Sorry for the radio silence lately.
The blogosphere was on fire yesterday with the news that apparently a piece of fanfiction (“Arcana” by Emily Brunson – the work has since been removed from the web) was on the long list for this year’s Tiptree Award (1). There are, of course, strong opinions on either side. Fanfic has been looked down upon for years – it’s a copyright violation (which is true), it’s not “real writing” (not quite so true), it takes no skill (untrue) and there’s a lot of crap out there (true of any art). The other side, well, they just argue the opposite. I (2) realized that there’s a fine line – if someone hires you to write, it’s no longer fanfic. But what’s the difference between a Star Wars fanfic and a Star Wars novel? Money, licensing, permission, and perhaps skill. I write professional fanfic when I write in established RPG worlds. I’ve written World of Warcraft fanfic and Exalted fanfic, technically.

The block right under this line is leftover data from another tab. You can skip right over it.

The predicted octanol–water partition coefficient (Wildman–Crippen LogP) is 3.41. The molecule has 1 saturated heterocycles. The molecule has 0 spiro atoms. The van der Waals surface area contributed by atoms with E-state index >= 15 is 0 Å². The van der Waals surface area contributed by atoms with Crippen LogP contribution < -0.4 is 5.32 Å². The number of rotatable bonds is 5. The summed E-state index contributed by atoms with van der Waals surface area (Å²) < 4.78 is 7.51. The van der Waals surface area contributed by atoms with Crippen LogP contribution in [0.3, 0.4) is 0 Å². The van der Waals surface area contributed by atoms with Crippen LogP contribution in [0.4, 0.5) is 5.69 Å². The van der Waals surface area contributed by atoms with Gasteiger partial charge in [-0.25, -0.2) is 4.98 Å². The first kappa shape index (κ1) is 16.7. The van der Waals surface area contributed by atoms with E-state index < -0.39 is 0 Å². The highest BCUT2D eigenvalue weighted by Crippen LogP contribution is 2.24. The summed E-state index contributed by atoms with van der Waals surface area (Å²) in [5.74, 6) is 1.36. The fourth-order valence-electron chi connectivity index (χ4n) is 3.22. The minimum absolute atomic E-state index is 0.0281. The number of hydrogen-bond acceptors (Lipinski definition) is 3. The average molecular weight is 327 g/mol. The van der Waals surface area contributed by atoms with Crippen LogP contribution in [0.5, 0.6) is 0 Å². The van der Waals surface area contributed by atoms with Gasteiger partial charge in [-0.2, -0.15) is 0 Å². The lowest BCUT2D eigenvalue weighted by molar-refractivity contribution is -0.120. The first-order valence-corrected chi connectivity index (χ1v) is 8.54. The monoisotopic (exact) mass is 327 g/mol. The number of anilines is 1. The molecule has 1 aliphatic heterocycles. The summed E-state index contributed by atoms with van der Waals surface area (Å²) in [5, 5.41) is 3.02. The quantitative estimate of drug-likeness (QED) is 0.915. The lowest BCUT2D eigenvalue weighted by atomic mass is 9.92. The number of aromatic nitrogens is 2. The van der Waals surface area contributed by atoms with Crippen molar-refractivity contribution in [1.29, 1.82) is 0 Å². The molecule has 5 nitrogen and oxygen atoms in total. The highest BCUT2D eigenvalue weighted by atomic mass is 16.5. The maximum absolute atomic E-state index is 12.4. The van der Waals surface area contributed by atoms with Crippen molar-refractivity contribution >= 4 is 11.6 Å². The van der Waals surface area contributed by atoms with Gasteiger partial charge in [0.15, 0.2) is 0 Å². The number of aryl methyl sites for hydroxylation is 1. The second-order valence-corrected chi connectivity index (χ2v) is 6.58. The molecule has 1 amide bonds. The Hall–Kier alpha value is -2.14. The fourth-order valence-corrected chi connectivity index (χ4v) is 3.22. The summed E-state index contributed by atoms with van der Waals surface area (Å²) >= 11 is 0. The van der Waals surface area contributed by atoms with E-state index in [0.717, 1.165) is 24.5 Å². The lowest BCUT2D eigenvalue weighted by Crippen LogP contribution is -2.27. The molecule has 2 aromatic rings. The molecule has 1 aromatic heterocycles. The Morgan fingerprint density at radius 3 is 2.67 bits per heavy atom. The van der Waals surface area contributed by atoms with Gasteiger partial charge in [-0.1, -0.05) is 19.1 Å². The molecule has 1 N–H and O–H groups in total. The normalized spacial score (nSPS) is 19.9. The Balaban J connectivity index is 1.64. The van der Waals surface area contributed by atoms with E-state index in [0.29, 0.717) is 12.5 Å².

However, the sticky situation comes up when you realize if the piece had won, then the author would have received things such as chocolate, a trip to the award ceremony at WisCon, and… money. That’s right. The author would have received money, making the “homage” copyright violation (something that’s usually accepted online) into a definite illegal commercial copyright violation.
People are questioning the credibility of the judges, as fanfic isn’t even considered “published”, was the piece good enough, should it be judged on writing or just gender exploration, etc. It’s an interesting situation. I have to admit that my opinion of fanfic has changed in the past years, but I’m still firmly in the camp that it should be seen as a hobby that hones writing skill and is fun to do, not something you can publish, no matter how good it is.
[EDIT- response from Debbie Notkin, chair of the Tiptree motherboard in the comments.]
(1) James Tiptree Jr. Award celebrates scifi that explores gender issues. The 2005 winner was “Air: Or, Have Not Have” by Geoff Ryman
(2)This was written by Mur, not Steve.